February 27, 2012
Coyote feeding on elk carcass in Yellowstone National Park. Photo by: Jim Peaco/U.S. National Park Service.
Comparing bones from prehistoric coyotes (the extinct subspecies Canis latrans orcutti) to modern coyotes, researchers found that on average prehistoric coyotes were 6 to 14 pounds heavier with a full weight (nearly 50 pounds at maximum) almost that of gray wolves. Although the physical changes in coyotes occurred during the melting of the Ice Age, the researchers do not believe climate change caused the shrinkage of coyotes, since modern coyotes are not different sizes when living in warmer or colder latitudes.
"If living coyotes do not follow a simple pattern of larger body size in colder climates [...] and we assume that this pattern was not different in the Pleistocene, then end-Pleistocene temperature change would not cause the body size changes seen here," the researchers conclude.
So, what caused coyotes to shrink? The researchers suggest a combination of a decline in big prey species and less predator competition.
"In the Pleistocene, there were many prey species from which to choose, including horses, sloths, camels, llamas, and bison. Juveniles of one or more of those large-bodied species may have been suitable prey for coyotes," the authors write. In addition, Pleistocene coyote jaws sported "increased bone-cracking and meat-shearing capabilities" for taking on these bigger, tougher prey animals. The loss of such diverse and large prey may have pushed coyotes to evolve a new niche for tackling smaller prey, like rabbits and rodents, and carrion.
In the Pleistocene, as well, coyotes not only had to deal with their long-term rivals, the grey wolf, but also the giant dire wolf (Canis dirus) and the smilodon (Smilodon fatalis). The extinction of the dire wolf and smilodon likely upset the balances between predators. Coyotes moved from a "more wolf-like role in the environment" to their present state.
The theory that coyotes responded not to climate change but prey-predator removal is buoyed by recent studies that show considerable changes in coyote behavior when wolves are present, including larger pack sizes for protection and increased reliance on heavier prey due to scavenging wolf kills.
"This study shows that relatively rapid evolution in a large mammal can be attributed to biotic interactions," the authors write, concluding that, "both modern ecosystems and Pleistocene ecosystems highlight the importance of species interactions, revealing the delicate balance that exists in both carnivore–carnivore and predator–prey interactions. Eradication of a single (or multiple) carnivore species has profound effects on the remaining species."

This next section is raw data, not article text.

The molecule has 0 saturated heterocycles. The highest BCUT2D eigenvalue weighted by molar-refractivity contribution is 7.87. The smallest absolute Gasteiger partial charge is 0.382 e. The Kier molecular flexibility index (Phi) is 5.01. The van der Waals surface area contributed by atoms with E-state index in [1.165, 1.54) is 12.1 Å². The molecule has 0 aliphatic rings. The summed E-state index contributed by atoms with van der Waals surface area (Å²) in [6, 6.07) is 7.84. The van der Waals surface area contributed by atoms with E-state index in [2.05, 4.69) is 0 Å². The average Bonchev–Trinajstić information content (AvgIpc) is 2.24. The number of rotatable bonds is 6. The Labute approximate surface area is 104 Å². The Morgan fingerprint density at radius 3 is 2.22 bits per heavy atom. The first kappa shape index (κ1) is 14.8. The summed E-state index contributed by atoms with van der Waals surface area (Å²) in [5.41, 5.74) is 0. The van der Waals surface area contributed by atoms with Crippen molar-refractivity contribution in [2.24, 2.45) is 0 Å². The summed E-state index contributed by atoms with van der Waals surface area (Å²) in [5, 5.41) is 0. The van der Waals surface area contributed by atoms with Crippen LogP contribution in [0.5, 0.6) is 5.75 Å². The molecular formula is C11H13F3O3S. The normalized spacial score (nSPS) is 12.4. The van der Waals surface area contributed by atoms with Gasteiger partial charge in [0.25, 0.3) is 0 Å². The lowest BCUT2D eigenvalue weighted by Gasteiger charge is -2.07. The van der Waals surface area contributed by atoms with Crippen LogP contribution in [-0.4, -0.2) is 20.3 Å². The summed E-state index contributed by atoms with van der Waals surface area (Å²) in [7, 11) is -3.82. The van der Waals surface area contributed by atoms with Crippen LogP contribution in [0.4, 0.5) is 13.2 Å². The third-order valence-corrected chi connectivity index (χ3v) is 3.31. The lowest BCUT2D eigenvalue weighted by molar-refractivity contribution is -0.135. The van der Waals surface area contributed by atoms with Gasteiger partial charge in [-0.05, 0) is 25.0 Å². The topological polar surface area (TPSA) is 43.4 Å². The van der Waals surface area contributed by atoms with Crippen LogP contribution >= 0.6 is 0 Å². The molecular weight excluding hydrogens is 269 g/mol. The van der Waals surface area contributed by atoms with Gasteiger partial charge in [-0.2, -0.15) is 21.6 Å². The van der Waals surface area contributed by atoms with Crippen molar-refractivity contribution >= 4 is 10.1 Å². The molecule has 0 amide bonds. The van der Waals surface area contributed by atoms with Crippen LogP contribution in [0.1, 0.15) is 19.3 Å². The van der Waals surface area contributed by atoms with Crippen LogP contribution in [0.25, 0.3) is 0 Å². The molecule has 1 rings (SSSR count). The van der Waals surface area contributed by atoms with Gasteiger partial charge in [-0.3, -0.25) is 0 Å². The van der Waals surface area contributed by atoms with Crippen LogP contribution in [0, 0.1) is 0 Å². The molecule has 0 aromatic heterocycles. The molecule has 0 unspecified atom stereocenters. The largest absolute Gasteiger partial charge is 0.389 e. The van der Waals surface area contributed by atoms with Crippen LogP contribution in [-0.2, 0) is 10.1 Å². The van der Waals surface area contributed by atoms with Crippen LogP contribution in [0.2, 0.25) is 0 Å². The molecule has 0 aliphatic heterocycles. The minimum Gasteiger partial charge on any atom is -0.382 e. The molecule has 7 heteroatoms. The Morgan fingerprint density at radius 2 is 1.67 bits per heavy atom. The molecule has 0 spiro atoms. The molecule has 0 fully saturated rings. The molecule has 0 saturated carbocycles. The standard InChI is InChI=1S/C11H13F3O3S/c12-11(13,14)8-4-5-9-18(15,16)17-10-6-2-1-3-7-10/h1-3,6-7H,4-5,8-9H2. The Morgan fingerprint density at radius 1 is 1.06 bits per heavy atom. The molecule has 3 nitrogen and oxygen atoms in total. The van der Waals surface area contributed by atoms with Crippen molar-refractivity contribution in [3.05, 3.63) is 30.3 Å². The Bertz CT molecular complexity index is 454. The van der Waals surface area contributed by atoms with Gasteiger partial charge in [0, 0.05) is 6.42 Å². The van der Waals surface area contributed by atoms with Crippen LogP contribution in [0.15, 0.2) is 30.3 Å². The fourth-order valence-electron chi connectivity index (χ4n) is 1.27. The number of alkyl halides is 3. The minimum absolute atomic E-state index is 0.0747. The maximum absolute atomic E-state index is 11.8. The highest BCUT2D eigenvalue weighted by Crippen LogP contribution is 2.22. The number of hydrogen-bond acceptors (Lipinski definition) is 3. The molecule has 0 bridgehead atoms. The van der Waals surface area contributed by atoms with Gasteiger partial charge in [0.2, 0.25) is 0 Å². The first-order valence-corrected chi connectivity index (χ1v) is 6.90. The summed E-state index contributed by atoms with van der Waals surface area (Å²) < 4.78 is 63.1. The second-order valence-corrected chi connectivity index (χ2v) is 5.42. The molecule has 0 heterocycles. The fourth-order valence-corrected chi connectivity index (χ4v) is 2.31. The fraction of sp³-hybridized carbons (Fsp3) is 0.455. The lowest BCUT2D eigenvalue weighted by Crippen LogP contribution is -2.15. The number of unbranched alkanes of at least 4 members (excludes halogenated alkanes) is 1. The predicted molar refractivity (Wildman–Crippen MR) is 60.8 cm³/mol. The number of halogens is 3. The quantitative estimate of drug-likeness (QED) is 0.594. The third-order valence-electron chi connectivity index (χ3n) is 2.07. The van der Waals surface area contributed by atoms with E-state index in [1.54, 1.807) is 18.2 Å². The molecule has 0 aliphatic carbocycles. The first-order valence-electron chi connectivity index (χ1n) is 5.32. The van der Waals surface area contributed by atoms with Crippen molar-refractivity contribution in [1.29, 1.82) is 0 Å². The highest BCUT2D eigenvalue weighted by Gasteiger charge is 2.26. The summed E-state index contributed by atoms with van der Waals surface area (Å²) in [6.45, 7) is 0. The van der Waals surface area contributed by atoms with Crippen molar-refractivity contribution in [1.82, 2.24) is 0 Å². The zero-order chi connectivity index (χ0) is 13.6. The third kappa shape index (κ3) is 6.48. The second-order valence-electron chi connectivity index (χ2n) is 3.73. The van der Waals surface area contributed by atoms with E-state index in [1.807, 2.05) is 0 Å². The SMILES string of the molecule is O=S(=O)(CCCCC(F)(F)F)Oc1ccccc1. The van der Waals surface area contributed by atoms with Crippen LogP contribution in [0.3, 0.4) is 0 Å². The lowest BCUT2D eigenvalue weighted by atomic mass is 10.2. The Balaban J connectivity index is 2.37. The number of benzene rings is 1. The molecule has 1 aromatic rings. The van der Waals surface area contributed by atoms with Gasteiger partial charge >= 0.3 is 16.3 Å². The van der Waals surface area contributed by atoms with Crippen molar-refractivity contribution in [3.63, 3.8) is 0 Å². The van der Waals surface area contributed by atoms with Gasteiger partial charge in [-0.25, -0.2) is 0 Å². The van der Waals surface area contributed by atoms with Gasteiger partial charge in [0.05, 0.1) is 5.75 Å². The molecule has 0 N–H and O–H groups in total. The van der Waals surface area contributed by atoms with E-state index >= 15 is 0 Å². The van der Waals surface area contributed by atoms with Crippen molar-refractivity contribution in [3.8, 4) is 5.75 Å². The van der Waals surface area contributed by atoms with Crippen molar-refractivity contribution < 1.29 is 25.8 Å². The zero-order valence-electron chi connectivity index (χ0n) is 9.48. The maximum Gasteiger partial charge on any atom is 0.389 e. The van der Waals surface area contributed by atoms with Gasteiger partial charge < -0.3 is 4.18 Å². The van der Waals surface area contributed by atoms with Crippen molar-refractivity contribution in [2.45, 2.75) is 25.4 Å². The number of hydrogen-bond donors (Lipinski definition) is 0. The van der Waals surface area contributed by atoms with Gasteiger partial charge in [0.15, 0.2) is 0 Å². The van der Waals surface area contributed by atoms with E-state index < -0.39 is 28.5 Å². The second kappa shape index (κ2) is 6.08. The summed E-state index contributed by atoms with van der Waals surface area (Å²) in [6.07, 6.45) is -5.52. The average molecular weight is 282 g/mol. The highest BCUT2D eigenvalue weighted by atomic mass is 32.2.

CITATION: Julie A. Meachen and Joshua X. Samuels. Evolution in coyotes (Canis latrans) in response to the megafaunal extinctions. PNAS. 2012.
Extinct giant stork towered over 'hobbits' on Flores
(12/07/2010) Scientists have discovered an extinct massive stork, standing nearly 6 feet tall (1.8 meter) and weighing 35 pounds (15 kilograms), which would have shared the island of Flores with the 'hobbits'—dwarf hominin species known as Homo floresiensis—reports the BBC. According to the researchers the meat-eating stork was big enough to prey on young Homo floresiensis, and stood about 2 and a half feet (0.8 meters) above adult hobbits.
Monster turtle killed off by man
(08/17/2010) Researchers have linked another extinction to human beings: this time of a massive prehistoric horned turtle. Prehistoric turtles in the Meiolania genus were thought to have vanished some 50,000 years ago. However, scientists have found a new species that was likely wiped out by human hunters much more recently.
New study: overhunting by humans killed off Australia's megafauna
(01/21/2010) For over a century and a half researchers have debated whether humans or climate change killed off Australia's megafuana. A new paper in Science argues with new evidence that Australia's giant marsupials, monstrous reptiles, and large flightless birds were brought to extinction not by an unruly climate, but by the arrival of humans.